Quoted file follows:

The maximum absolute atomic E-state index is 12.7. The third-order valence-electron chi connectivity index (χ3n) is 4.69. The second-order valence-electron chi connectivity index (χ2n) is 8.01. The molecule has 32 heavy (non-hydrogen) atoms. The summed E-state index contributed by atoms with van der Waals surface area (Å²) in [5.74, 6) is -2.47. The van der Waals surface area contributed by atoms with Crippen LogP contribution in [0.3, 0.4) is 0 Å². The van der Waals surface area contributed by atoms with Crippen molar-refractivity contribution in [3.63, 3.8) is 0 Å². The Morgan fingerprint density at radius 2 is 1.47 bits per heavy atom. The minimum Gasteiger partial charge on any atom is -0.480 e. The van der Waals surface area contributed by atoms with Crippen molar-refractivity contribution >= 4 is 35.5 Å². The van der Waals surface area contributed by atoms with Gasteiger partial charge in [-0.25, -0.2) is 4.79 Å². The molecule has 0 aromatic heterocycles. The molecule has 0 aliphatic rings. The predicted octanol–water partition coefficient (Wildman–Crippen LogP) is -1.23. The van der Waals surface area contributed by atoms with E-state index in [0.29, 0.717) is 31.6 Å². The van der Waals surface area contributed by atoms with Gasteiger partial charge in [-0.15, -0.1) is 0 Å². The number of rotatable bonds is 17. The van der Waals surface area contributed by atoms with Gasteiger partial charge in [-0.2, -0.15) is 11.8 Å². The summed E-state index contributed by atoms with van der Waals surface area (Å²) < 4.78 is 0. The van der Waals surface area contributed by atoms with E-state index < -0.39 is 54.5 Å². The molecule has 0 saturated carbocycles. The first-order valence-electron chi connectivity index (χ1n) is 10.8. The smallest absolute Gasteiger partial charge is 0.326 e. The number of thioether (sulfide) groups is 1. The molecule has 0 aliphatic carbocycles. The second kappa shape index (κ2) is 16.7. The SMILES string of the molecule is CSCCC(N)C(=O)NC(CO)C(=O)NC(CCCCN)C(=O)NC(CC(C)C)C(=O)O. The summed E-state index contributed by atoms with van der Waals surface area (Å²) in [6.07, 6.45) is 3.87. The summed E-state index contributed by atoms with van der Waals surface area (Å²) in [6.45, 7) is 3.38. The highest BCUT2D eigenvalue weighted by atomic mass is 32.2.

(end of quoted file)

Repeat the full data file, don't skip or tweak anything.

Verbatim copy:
The maximum absolute atomic E-state index is 12.7. The third-order valence-electron chi connectivity index (χ3n) is 4.69. The second-order valence-electron chi connectivity index (χ2n) is 8.01. The molecule has 32 heavy (non-hydrogen) atoms. The summed E-state index contributed by atoms with van der Waals surface area (Å²) in [5.74, 6) is -2.47. The van der Waals surface area contributed by atoms with Crippen LogP contribution in [0.3, 0.4) is 0 Å². The van der Waals surface area contributed by atoms with Crippen molar-refractivity contribution in [3.63, 3.8) is 0 Å². The Morgan fingerprint density at radius 2 is 1.47 bits per heavy atom. The minimum Gasteiger partial charge on any atom is -0.480 e. The van der Waals surface area contributed by atoms with Crippen molar-refractivity contribution >= 4 is 35.5 Å². The van der Waals surface area contributed by atoms with Gasteiger partial charge in [-0.25, -0.2) is 4.79 Å². The molecule has 0 aromatic heterocycles. The molecule has 0 aliphatic rings. The predicted octanol–water partition coefficient (Wildman–Crippen LogP) is -1.23. The van der Waals surface area contributed by atoms with E-state index in [0.29, 0.717) is 31.6 Å². The van der Waals surface area contributed by atoms with Gasteiger partial charge in [-0.15, -0.1) is 0 Å². The number of rotatable bonds is 17. The van der Waals surface area contributed by atoms with Gasteiger partial charge in [-0.2, -0.15) is 11.8 Å². The summed E-state index contributed by atoms with van der Waals surface area (Å²) < 4.78 is 0. The van der Waals surface area contributed by atoms with E-state index < -0.39 is 54.5 Å². The molecule has 0 saturated carbocycles. The first-order valence-electron chi connectivity index (χ1n) is 10.8. The smallest absolute Gasteiger partial charge is 0.326 e. The number of thioether (sulfide) groups is 1. The molecule has 0 aliphatic carbocycles. The second kappa shape index (κ2) is 16.7. The SMILES string of the molecule is CSCCC(N)C(=O)NC(CO)C(=O)NC(CCCCN)C(=O)NC(CC(C)C)C(=O)O. The summed E-state index contributed by atoms with van der Waals surface area (Å²) in [6.07, 6.45) is 3.87. The summed E-state index contributed by atoms with van der Waals surface area (Å²) in [6.45, 7) is 3.38. The highest BCUT2D eigenvalue weighted by atomic mass is 32.2.